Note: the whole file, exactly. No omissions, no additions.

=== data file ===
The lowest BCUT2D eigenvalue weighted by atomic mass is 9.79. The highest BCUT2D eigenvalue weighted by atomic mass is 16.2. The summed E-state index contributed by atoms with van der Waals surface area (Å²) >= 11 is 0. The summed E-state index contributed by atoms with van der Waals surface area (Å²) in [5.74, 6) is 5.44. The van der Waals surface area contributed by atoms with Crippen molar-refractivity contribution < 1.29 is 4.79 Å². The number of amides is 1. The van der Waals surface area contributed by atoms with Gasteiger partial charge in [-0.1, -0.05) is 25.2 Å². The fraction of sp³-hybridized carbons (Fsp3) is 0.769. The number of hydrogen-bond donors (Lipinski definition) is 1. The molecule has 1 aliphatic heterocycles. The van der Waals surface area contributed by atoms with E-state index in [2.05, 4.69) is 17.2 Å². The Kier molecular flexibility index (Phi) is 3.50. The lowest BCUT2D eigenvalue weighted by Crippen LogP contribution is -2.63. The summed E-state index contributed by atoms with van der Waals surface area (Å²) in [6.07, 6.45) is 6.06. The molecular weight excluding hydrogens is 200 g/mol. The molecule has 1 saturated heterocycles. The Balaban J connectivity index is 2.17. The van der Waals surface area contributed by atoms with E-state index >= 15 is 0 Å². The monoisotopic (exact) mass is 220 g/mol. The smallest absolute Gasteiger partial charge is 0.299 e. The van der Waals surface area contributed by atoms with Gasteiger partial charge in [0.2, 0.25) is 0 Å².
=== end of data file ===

The lowest BCUT2D eigenvalue weighted by atomic mass is 9.79. The highest BCUT2D eigenvalue weighted by atomic mass is 16.2. The summed E-state index contributed by atoms with van der Waals surface area (Å²) >= 11 is 0. The summed E-state index contributed by atoms with van der Waals surface area (Å²) in [5.74, 6) is 5.44. The van der Waals surface area contributed by atoms with Crippen molar-refractivity contribution < 1.29 is 4.79 Å². The number of amides is 1. The van der Waals surface area contributed by atoms with Gasteiger partial charge in [-0.1, -0.05) is 25.2 Å². The fraction of sp³-hybridized carbons (Fsp3) is 0.769. The number of hydrogen-bond donors (Lipinski definition) is 1. The molecule has 1 aliphatic heterocycles. The van der Waals surface area contributed by atoms with E-state index in [2.05, 4.69) is 17.2 Å². The Kier molecular flexibility index (Phi) is 3.50. The lowest BCUT2D eigenvalue weighted by Crippen LogP contribution is -2.63. The summed E-state index contributed by atoms with van der Waals surface area (Å²) in [6.07, 6.45) is 6.06. The molecular weight excluding hydrogens is 200 g/mol. The molecule has 1 saturated heterocycles. The Balaban J connectivity index is 2.17. The van der Waals surface area contributed by atoms with E-state index >= 15 is 0 Å². The monoisotopic (exact) mass is 220 g/mol. The smallest absolute Gasteiger partial charge is 0.299 e. The van der Waals surface area contributed by atoms with Gasteiger partial charge in [0.2, 0.25) is 0 Å².